Leaked documents: European data protection reform is badly broken
Brussels, Belgium. New leaked documents show that European countries, pushed by Germany, are systematically working to destroy the fabric of European privacy legislation. Under the current proposals, far from being provided with security fit for the digital age, Europe’s citizens right to data protection would be devoid of meaning.
The Regulation is becoming an empty shell”, said Joe McNamee, Executive Director of European Digital Rights. “Not content with destroying key elements of the proposal, the EU Member States are rigorously, systematically and thoroughly undermining the meaning of every article, every paragraph, almost every single comma and full stop in the original proposal.
Leaked documents from the Council
According to the leaked proposals, crucial privacy protections have been drastically undermined, including the right to be asked for consent, the right to know how your data are used and the right to object to your data being used, minimum standards of behaviour for companies exploiting individuals’ data. In several places, the text would not likely pass judicial scrutiny under Europe’s human rights framework.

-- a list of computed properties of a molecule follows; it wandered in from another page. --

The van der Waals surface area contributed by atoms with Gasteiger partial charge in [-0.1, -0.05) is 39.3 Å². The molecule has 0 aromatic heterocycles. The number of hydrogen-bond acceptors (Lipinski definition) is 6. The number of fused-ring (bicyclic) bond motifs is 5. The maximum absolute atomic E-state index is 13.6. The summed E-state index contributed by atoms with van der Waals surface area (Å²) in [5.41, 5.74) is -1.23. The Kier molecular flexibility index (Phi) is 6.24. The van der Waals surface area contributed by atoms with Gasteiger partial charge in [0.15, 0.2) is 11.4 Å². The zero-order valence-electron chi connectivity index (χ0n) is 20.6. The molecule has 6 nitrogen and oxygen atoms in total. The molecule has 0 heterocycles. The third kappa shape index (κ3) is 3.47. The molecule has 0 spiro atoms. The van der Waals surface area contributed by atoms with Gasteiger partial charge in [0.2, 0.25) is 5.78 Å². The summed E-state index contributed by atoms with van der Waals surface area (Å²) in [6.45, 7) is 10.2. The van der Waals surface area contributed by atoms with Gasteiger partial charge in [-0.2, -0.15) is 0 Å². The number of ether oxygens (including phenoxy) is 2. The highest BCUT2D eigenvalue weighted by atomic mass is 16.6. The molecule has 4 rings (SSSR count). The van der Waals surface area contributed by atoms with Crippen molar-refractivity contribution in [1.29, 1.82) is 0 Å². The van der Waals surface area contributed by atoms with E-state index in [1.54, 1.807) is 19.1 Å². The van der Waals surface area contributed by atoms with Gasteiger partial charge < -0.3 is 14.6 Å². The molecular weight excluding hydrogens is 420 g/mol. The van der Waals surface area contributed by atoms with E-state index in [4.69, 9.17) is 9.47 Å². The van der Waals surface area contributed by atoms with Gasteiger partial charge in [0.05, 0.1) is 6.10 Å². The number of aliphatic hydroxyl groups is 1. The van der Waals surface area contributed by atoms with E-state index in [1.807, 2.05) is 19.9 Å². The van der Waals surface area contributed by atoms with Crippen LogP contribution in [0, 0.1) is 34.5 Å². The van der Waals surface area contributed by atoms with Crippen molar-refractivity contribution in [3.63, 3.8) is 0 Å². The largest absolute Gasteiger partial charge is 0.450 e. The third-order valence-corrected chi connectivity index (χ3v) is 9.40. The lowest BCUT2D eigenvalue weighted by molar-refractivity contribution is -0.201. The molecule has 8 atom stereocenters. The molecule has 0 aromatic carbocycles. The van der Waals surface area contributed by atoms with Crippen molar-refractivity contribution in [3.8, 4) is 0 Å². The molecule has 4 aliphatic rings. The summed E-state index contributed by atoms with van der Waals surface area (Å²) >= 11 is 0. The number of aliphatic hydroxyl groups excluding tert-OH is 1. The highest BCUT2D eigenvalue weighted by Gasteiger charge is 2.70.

In 2012, the European Commission made a proposal, which was amended and accepted by the European Parliament in 2014, to modernise and reform European privacy legislation. This update is urgently needed, due to the challenges of new technology.
Faced with profiling, digitisation of health data and online tracking, every corner of our lives is increasingly being invaded by “big data”. With enough data, a tracking company or government can know even more than we do about our own preferences, our motivations, our health, relationships and our politics than even our closest friends or family.
What happens next?
The Council is trying to complete its work by the summer, before negotiating with the Parliament on a compromise. Unless something is done urgently, the Council will simply complete its agreement, at which stage only an absolute majority of the European Parliament would be the only way of saving Europe’s data protection reform
Analysis produced by EDRi, Access, Panoptykon Foundation, and Privacy International of the leaked Council texts in one pagers highlighting the most problematic issues:
Direct download (pdf)